In light of the new year, I’ve been thinking of resolutions. I know…surprise, surprise! I’ve never been a big resolution person, but this year I have a few goals in mind that I would like to work toward. One goal is definitely to continue writing quality content for the blog and to grow this community. I also want to take on some of the projects that I’ve been dreaming about for a while now, such as a real compost bin/pile (instead of a spot in the woods) and making/gathering equipment for home beekeeping. I think this will involve some carpentry, of which I know very little! In the realm of food and nutrition, I aim to learn how to use more of the organ meats that are stored in my freezer from the half of a cow we purchased last fall. Not only do I aspire to wasting as little of the animals we butcher or purchase as possible, but the organ meats are, ounce for ounce, some of the most nutrient dense foods on the planet! One of these days (hopefully soon!) my husband is going to come home to beef tongue in the slow cooker. I haven’t yet decided whether I will tell him what it is before eating or not…
I frequently have friends and family members who know I’m “into nutrition” ask me what they should be eating, and I’ve had several conversations about food and diet changes lately. A lot of people I know have a goal to eat healthier in 2014. The real question is: what is healthy? Frankly, it’s a really difficult question to answer because there are so many factors involved in what people eat: how much time they want to spend in the kitchen, what their social life looks like, whether or not they have any food allergies or sensitivities, their personal ethical choices, and what food they are able to purchase or produce…and that’s just the beginning!
Food choice is very individual, but I do think there are some basic guidelines that benefit everyone when it comes to eating well and living a healthy life. In honor of the new year, here are four things you can resolve to do (or work toward) to improve your diet and pursue a healthier you.
4 New Year’s Resolutions for Everyone
Cut out the processed foods.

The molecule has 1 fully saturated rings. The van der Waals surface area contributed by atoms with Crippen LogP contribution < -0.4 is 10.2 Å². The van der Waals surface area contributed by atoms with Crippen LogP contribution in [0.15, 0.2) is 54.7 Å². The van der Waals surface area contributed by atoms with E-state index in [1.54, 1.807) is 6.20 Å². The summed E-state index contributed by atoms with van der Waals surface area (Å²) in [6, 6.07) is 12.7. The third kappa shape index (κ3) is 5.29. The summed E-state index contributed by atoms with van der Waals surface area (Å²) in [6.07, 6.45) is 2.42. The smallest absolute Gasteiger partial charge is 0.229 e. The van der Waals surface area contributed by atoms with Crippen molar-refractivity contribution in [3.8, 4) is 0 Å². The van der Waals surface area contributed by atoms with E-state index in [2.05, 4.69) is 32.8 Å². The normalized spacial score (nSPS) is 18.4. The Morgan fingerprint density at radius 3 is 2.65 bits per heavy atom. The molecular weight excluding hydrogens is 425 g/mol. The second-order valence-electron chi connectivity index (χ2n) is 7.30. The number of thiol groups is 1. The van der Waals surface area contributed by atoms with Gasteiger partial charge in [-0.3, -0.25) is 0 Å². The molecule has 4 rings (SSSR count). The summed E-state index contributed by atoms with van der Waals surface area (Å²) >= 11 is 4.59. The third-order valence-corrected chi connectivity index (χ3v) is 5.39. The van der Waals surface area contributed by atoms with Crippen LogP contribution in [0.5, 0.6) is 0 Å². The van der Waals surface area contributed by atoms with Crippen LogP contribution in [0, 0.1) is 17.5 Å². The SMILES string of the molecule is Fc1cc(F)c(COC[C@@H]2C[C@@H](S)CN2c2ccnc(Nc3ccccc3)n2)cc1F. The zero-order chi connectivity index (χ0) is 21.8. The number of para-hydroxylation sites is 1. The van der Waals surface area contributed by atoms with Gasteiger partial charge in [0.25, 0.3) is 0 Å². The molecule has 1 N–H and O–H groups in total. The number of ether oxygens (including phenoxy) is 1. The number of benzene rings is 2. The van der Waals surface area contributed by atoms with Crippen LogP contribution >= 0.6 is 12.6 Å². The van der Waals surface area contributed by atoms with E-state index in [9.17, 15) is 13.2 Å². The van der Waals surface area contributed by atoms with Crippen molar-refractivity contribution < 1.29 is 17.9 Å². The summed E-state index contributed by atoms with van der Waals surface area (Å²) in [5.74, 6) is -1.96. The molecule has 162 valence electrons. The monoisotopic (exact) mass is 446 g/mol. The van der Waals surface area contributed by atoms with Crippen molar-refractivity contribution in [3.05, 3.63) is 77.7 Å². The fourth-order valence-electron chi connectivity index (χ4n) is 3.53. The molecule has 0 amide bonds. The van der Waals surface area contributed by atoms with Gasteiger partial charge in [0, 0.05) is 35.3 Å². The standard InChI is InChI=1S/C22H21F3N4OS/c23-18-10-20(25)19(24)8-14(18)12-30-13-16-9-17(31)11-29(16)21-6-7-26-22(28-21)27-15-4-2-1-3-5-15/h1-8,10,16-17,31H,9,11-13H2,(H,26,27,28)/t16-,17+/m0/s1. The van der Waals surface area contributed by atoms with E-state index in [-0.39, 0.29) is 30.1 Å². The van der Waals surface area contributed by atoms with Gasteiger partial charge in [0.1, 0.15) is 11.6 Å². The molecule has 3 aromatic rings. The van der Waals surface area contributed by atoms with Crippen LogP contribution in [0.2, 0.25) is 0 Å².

Most food that comes in boxes, cans, or packages has been over-processed to a point where it has been stripped of its nutrients. Preservatives and anti-caking agents have been added, many of which are known carcinogens, and other unnatural chemicals have been added to enhance flavor and color. It is also difficult to find packaged food that doesn’t have sugar added to it in some form, even those foods that are supposed to be salty or savory! While it may seem overwhelming to find replacements for everything you currently eat from a package, take it one step at a time. Pick a few favorite foods that you eat often, and find a way to make them or buy them in a less-processed form. Once you’ve mastered those options, move on to the next ones. One tip that helped me when I first transitioned from processed foods was to only shop the perimeters of the grocery store (produce, meats, dairy) and avoid the middle aisles. Now I find that I get most of my food from outside the grocery store, but keeping that tip in mind was really helpful when I first started changing my diet.
Avoid genetically modified organisms.
Genetically modified organisms (GMOs) have had their DNA deliberately altered via genetic engineering in order to express specific traits, such as resistance to certain herbicides or pests. I have written more extensively on the topic of GMOs in an ongoing series starting here. There have not been enough studies done on GMOs to prove them safe for human consumption, and preliminary studies by independent researchers show that there are actually significant health risks to consuming them, including autoimmune disease, cancer, asthma, infertility, miscarriage, and allergies. Corn, soy, dairy, and beets (which are made into sugar) are all top genetically modified crops. Find a list of the top 10 GM crops here. In order to avoid GMOs in your food, try to avoid any items containing corn or soy in any form unless it is marked with the Non-GMO Project Verification label or other label showing it is GMO-free. When buying meat or dairy, go grass-fed or organic whenever possible. And follow the first item on the list: staying away from packaged foods makes avoiding GMOs a lot easier!